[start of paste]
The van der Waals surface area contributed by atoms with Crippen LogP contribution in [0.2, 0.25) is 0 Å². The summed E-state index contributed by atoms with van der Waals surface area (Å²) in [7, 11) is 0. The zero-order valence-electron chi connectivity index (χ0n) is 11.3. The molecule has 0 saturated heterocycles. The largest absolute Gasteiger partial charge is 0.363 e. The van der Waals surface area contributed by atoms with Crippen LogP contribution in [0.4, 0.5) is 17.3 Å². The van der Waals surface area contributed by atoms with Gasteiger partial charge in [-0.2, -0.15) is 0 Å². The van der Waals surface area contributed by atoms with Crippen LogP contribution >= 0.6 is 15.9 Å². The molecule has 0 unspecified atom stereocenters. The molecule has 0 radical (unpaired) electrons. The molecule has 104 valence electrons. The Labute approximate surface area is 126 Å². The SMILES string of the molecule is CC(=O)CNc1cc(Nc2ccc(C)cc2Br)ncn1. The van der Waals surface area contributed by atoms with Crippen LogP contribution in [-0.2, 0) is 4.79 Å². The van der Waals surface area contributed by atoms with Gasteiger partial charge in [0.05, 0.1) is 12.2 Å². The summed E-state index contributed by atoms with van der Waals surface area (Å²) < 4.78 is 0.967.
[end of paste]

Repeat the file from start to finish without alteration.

The van der Waals surface area contributed by atoms with Crippen LogP contribution in [0.2, 0.25) is 0 Å². The summed E-state index contributed by atoms with van der Waals surface area (Å²) in [7, 11) is 0. The zero-order valence-electron chi connectivity index (χ0n) is 11.3. The molecule has 0 saturated heterocycles. The largest absolute Gasteiger partial charge is 0.363 e. The van der Waals surface area contributed by atoms with Crippen LogP contribution in [0.4, 0.5) is 17.3 Å². The van der Waals surface area contributed by atoms with Gasteiger partial charge in [-0.2, -0.15) is 0 Å². The van der Waals surface area contributed by atoms with Crippen LogP contribution >= 0.6 is 15.9 Å². The molecule has 0 unspecified atom stereocenters. The molecule has 0 radical (unpaired) electrons. The molecule has 104 valence electrons. The Labute approximate surface area is 126 Å². The SMILES string of the molecule is CC(=O)CNc1cc(Nc2ccc(C)cc2Br)ncn1. The van der Waals surface area contributed by atoms with Crippen LogP contribution in [-0.2, 0) is 4.79 Å². The van der Waals surface area contributed by atoms with Gasteiger partial charge in [0.05, 0.1) is 12.2 Å². The summed E-state index contributed by atoms with van der Waals surface area (Å²) < 4.78 is 0.967.